Full Moon Microadventure

A few days ago I got this Great Idea that I should go do a quickie free camping night on the first full moon of the year. I’d figured out a great spot for it, less than ten miles from my front door. It would be perfect for a one-off night of camping, just to get myself out the door and out of my comfort zone. How better to start the new year!

The spot I found is on park land. It may technically be off-limits but the print on that sign was so small, I could barely read it! Anyway, no one was around to go asking, so I just pretended it was a yes. I had to push my bike through an icy stream and then I tucked in behind a very quaint old barn, near the old outhouse.

 

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It was already close to nightfall when I arrived. Funny how much slower the bike rides when it’s loaded with camping equipment. I changed out of my bike shorts into long underwear and threw up my tent as fast as I could. The temperature was already frosty so I got into my sleeping bag. It was barely 6 pm. I listened to a long story podcast and ate my burrito. The moon hadn’t risen yet and it was pitch black. Of course, the cute fantasy story I was listening to turned scary. It was all about creepy monsters that crawl out of holes in the ground. Not at all what I needed to hear just then!

 

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I tried to tell myself that the possibility of monsters, or even just plain axe murderers, was pretty darn low. The chances of meeting an axe murderer out here are probably lower than the chances that George Clooney will call me up and ask if I can housesit his Italian villa for a month or so. Still, once I start thinking about monsters and murderers, it’s pretty hard to not see the image of a scary man with an axe forming in the shadows around the light from my headlamp. Especially when I’m defenselessly sitting in a tent, miles from the nearest house, without cell phone reception. I jumped at every noise, and there were plenty of noises. Scratches and skitters, rustles and scrapes. I flicked on my headlamp and shined it into the black night, scanning for boogeymen. The most threatening thing I saw was a little skunk exploring the barn. I decided to focus on my fear, tried to really feel it, where it came from and what it felt like. It seemed to center along my spine, between my shoulder blades, and spread out like warm pee.

After an hour or so, I was done scaring myself and a little bored. It was barely 8pm, not anywhere near my usual bedtime. Life without electricity and chairs and warm houses is limited! I read the book I’d brought and wrote in my journal and tried to keep warm. The full moon was up, shining off icy patches on the ground. I drank wine from my bota bag trying to make myself sleepy. It just made me have to pee. Peeing would require leaving my cocoon, which was not going to happen. I had two sleeping mats, a warm bag stuffed inside my down sleeping bag, and multiple layers of wool and fleece. With the tent fly closed, I had a tiny womb of warmness built up. I must have slept because I had plenty of dreams, but it felt like I tossed and turned all night.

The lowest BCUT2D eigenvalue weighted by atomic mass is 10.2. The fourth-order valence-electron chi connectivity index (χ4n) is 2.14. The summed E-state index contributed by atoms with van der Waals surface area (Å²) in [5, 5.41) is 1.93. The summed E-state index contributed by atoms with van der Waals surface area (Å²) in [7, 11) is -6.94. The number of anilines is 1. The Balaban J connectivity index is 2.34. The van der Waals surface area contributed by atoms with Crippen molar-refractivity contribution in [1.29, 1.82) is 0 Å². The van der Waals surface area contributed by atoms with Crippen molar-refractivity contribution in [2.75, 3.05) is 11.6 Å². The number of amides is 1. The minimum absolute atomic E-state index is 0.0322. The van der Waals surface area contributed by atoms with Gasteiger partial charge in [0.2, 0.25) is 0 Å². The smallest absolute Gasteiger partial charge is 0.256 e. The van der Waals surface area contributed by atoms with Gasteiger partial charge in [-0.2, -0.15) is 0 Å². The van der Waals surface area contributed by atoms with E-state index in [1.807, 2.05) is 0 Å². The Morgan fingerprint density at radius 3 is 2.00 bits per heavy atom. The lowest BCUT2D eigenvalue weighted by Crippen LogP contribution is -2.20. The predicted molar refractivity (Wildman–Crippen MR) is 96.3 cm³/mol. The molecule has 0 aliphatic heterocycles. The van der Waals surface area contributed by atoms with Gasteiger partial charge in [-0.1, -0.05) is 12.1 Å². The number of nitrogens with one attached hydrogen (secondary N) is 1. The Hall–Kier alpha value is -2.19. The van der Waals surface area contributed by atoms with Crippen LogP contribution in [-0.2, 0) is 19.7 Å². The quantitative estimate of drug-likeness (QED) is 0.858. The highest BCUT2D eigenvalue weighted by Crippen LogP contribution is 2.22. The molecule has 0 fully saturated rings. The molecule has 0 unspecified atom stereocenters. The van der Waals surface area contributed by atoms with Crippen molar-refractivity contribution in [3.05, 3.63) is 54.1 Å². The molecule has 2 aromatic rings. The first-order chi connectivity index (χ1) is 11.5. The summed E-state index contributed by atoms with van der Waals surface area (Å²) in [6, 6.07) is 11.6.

I thought about Pam Houston’s short story about camping in a snow cave. At least she had two dogs to keep her warm. Pam Houston is probably too grown-up to be scared of axe murderers in the wilderness, much less monsters. She has other demons though. In that collection, all her stories were about her terrible relationships with shitty men. At least I’m not running from one of those, I thought, smug in my newly renewed singleness. My last ex would not have appreciated this chilly night, but the one before that would have dug it. He loved camping and could warm up a sleeping bag like a big fuzzy bear. I have never felt completely secure sleeping by myself in a tent in the wilderness. Like that one part in Wild, where Reese Witherspoon is flicking on her flashlight over and over in her tent, alone in the desert. A dog might be okay, but I don’t think I could deal with that much commitment.

 

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The sun came up and it was sort of miraculous. I was grateful for the old outhouse, grateful for the sunshine that warmed me up. Not so excited to break camp and pack the bike and walk back through the icy stream to get to the road. I have always been lazy about repacking in the morning. I do love that moment though, when the bike is packed and ready and you’re all set to ride down the road into the next town, to the next spot on the map. The route back to my house is only 8 miles, with one fun downhill ride, a short jog on a busy highway, and a two last pretty miles on a road between the farms and the river. Much too soon, I was pulling into my backyard and telling my parents about my big night of adventure. “Yeah, I was really cold and scared! It was great!”

By the way, George Clooney, if you’re ever looking for a house sitter, let me know.

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